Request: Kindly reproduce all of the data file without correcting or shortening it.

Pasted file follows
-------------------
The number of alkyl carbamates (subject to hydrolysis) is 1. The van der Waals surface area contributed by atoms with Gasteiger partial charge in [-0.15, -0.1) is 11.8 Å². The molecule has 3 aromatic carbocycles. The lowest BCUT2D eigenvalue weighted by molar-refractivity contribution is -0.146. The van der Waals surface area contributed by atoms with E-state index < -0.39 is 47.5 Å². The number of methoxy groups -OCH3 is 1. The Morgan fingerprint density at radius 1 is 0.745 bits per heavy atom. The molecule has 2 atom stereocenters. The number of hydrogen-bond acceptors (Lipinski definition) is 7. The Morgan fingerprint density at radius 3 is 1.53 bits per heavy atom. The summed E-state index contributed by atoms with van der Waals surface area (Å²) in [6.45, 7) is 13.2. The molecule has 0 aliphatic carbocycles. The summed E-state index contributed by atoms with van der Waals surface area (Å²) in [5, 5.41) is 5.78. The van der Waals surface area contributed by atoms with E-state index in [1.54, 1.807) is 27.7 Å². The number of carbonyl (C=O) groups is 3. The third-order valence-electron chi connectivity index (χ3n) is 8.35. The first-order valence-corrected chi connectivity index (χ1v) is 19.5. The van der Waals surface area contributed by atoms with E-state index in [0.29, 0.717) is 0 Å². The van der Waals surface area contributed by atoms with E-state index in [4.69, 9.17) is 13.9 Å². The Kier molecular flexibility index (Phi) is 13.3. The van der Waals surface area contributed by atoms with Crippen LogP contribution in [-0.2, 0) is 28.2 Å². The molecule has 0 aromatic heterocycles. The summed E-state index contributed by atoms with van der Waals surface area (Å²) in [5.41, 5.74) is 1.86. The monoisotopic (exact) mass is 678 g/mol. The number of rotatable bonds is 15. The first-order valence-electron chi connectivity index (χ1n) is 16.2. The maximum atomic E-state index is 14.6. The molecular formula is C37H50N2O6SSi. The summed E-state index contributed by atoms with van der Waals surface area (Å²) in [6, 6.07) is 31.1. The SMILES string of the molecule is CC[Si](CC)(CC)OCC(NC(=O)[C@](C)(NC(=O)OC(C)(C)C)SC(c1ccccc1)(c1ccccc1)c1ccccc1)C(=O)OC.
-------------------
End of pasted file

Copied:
The number of alkyl carbamates (subject to hydrolysis) is 1. The van der Waals surface area contributed by atoms with Gasteiger partial charge in [-0.15, -0.1) is 11.8 Å². The molecule has 3 aromatic carbocycles. The lowest BCUT2D eigenvalue weighted by molar-refractivity contribution is -0.146. The van der Waals surface area contributed by atoms with E-state index < -0.39 is 47.5 Å². The number of methoxy groups -OCH3 is 1. The Morgan fingerprint density at radius 1 is 0.745 bits per heavy atom. The molecule has 2 atom stereocenters. The number of hydrogen-bond acceptors (Lipinski definition) is 7. The Morgan fingerprint density at radius 3 is 1.53 bits per heavy atom. The summed E-state index contributed by atoms with van der Waals surface area (Å²) in [6.45, 7) is 13.2. The molecule has 0 aliphatic carbocycles. The summed E-state index contributed by atoms with van der Waals surface area (Å²) in [5, 5.41) is 5.78. The van der Waals surface area contributed by atoms with E-state index in [1.54, 1.807) is 27.7 Å². The number of carbonyl (C=O) groups is 3. The third-order valence-electron chi connectivity index (χ3n) is 8.35. The first-order valence-corrected chi connectivity index (χ1v) is 19.5. The van der Waals surface area contributed by atoms with E-state index in [0.29, 0.717) is 0 Å². The van der Waals surface area contributed by atoms with E-state index in [4.69, 9.17) is 13.9 Å². The Kier molecular flexibility index (Phi) is 13.3. The van der Waals surface area contributed by atoms with Crippen LogP contribution in [-0.2, 0) is 28.2 Å². The molecule has 0 aromatic heterocycles. The summed E-state index contributed by atoms with van der Waals surface area (Å²) in [5.41, 5.74) is 1.86. The monoisotopic (exact) mass is 678 g/mol. The number of rotatable bonds is 15. The first-order valence-electron chi connectivity index (χ1n) is 16.2. The maximum atomic E-state index is 14.6. The molecular formula is C37H50N2O6SSi. The summed E-state index contributed by atoms with van der Waals surface area (Å²) in [6, 6.07) is 31.1. The SMILES string of the molecule is CC[Si](CC)(CC)OCC(NC(=O)[C@](C)(NC(=O)OC(C)(C)C)SC(c1ccccc1)(c1ccccc1)c1ccccc1)C(=O)OC.